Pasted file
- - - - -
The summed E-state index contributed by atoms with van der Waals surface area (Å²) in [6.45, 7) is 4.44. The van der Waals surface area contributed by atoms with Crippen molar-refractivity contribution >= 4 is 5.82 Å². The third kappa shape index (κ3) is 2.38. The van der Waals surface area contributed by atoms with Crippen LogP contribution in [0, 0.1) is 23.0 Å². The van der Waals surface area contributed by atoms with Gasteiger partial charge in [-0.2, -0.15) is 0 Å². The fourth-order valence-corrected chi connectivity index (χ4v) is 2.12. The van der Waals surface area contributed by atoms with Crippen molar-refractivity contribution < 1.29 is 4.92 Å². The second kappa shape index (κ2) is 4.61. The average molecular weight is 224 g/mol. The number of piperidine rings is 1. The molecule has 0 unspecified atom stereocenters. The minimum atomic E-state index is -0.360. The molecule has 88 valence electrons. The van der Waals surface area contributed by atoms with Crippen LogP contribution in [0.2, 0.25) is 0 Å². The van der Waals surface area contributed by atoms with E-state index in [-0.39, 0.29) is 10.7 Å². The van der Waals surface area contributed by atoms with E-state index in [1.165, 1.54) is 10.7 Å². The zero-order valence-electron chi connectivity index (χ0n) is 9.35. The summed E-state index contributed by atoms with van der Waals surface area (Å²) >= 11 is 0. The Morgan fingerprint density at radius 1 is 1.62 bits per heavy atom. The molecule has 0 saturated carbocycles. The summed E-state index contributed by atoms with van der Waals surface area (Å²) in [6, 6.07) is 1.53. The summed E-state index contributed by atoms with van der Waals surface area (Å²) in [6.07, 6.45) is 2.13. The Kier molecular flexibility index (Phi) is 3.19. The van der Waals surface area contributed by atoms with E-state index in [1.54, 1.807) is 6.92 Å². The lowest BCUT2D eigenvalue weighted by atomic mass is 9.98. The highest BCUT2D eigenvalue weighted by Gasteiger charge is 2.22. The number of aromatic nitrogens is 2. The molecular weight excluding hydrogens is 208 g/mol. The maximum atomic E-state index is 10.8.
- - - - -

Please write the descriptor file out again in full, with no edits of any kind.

The summed E-state index contributed by atoms with van der Waals surface area (Å²) in [6.45, 7) is 4.44. The van der Waals surface area contributed by atoms with Crippen molar-refractivity contribution >= 4 is 5.82 Å². The third kappa shape index (κ3) is 2.38. The van der Waals surface area contributed by atoms with Crippen LogP contribution in [0, 0.1) is 23.0 Å². The van der Waals surface area contributed by atoms with Gasteiger partial charge in [-0.2, -0.15) is 0 Å². The fourth-order valence-corrected chi connectivity index (χ4v) is 2.12. The van der Waals surface area contributed by atoms with Crippen molar-refractivity contribution < 1.29 is 4.92 Å². The second kappa shape index (κ2) is 4.61. The average molecular weight is 224 g/mol. The number of piperidine rings is 1. The molecule has 0 unspecified atom stereocenters. The minimum atomic E-state index is -0.360. The molecule has 88 valence electrons. The van der Waals surface area contributed by atoms with Crippen LogP contribution in [0.2, 0.25) is 0 Å². The van der Waals surface area contributed by atoms with E-state index in [-0.39, 0.29) is 10.7 Å². The van der Waals surface area contributed by atoms with E-state index in [1.165, 1.54) is 10.7 Å². The zero-order valence-electron chi connectivity index (χ0n) is 9.35. The summed E-state index contributed by atoms with van der Waals surface area (Å²) >= 11 is 0. The Morgan fingerprint density at radius 1 is 1.62 bits per heavy atom. The molecule has 0 saturated carbocycles. The summed E-state index contributed by atoms with van der Waals surface area (Å²) in [6, 6.07) is 1.53. The summed E-state index contributed by atoms with van der Waals surface area (Å²) in [6.07, 6.45) is 2.13. The Kier molecular flexibility index (Phi) is 3.19. The van der Waals surface area contributed by atoms with E-state index in [1.54, 1.807) is 6.92 Å². The lowest BCUT2D eigenvalue weighted by atomic mass is 9.98. The highest BCUT2D eigenvalue weighted by Gasteiger charge is 2.22. The number of aromatic nitrogens is 2. The molecular weight excluding hydrogens is 208 g/mol. The maximum atomic E-state index is 10.8.